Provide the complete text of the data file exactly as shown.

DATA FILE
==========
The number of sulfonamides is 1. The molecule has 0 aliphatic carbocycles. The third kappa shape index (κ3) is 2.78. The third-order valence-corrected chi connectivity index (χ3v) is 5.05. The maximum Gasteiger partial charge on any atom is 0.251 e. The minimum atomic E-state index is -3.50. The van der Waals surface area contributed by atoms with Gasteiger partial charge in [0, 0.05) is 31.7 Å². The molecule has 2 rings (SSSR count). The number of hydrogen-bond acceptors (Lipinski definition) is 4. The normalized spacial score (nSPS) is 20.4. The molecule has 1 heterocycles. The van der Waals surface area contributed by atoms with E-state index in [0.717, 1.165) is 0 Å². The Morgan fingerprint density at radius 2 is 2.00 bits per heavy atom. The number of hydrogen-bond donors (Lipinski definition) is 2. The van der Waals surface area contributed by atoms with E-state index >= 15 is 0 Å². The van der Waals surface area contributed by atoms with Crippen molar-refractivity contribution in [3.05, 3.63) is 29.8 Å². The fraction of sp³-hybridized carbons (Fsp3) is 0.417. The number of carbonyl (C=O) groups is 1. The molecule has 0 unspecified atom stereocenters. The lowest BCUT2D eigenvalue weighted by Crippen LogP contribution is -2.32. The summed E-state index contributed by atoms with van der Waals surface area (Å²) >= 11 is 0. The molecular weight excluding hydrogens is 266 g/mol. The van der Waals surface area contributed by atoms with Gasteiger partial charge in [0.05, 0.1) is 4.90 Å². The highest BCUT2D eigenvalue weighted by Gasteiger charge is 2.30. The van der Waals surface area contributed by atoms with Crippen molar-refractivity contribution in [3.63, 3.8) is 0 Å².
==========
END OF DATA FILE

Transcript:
The number of sulfonamides is 1. The molecule has 0 aliphatic carbocycles. The third kappa shape index (κ3) is 2.78. The third-order valence-corrected chi connectivity index (χ3v) is 5.05. The maximum Gasteiger partial charge on any atom is 0.251 e. The minimum atomic E-state index is -3.50. The van der Waals surface area contributed by atoms with Gasteiger partial charge in [0, 0.05) is 31.7 Å². The molecule has 2 rings (SSSR count). The number of hydrogen-bond acceptors (Lipinski definition) is 4. The normalized spacial score (nSPS) is 20.4. The molecule has 1 heterocycles. The van der Waals surface area contributed by atoms with E-state index in [0.717, 1.165) is 0 Å². The Morgan fingerprint density at radius 2 is 2.00 bits per heavy atom. The number of hydrogen-bond donors (Lipinski definition) is 2. The van der Waals surface area contributed by atoms with E-state index >= 15 is 0 Å². The van der Waals surface area contributed by atoms with Crippen molar-refractivity contribution in [3.05, 3.63) is 29.8 Å². The fraction of sp³-hybridized carbons (Fsp3) is 0.417. The number of carbonyl (C=O) groups is 1. The molecule has 0 unspecified atom stereocenters. The lowest BCUT2D eigenvalue weighted by Crippen LogP contribution is -2.32. The summed E-state index contributed by atoms with van der Waals surface area (Å²) >= 11 is 0. The molecular weight excluding hydrogens is 266 g/mol. The van der Waals surface area contributed by atoms with Gasteiger partial charge in [0.05, 0.1) is 4.90 Å². The highest BCUT2D eigenvalue weighted by Gasteiger charge is 2.30. The van der Waals surface area contributed by atoms with Crippen molar-refractivity contribution in [3.63, 3.8) is 0 Å².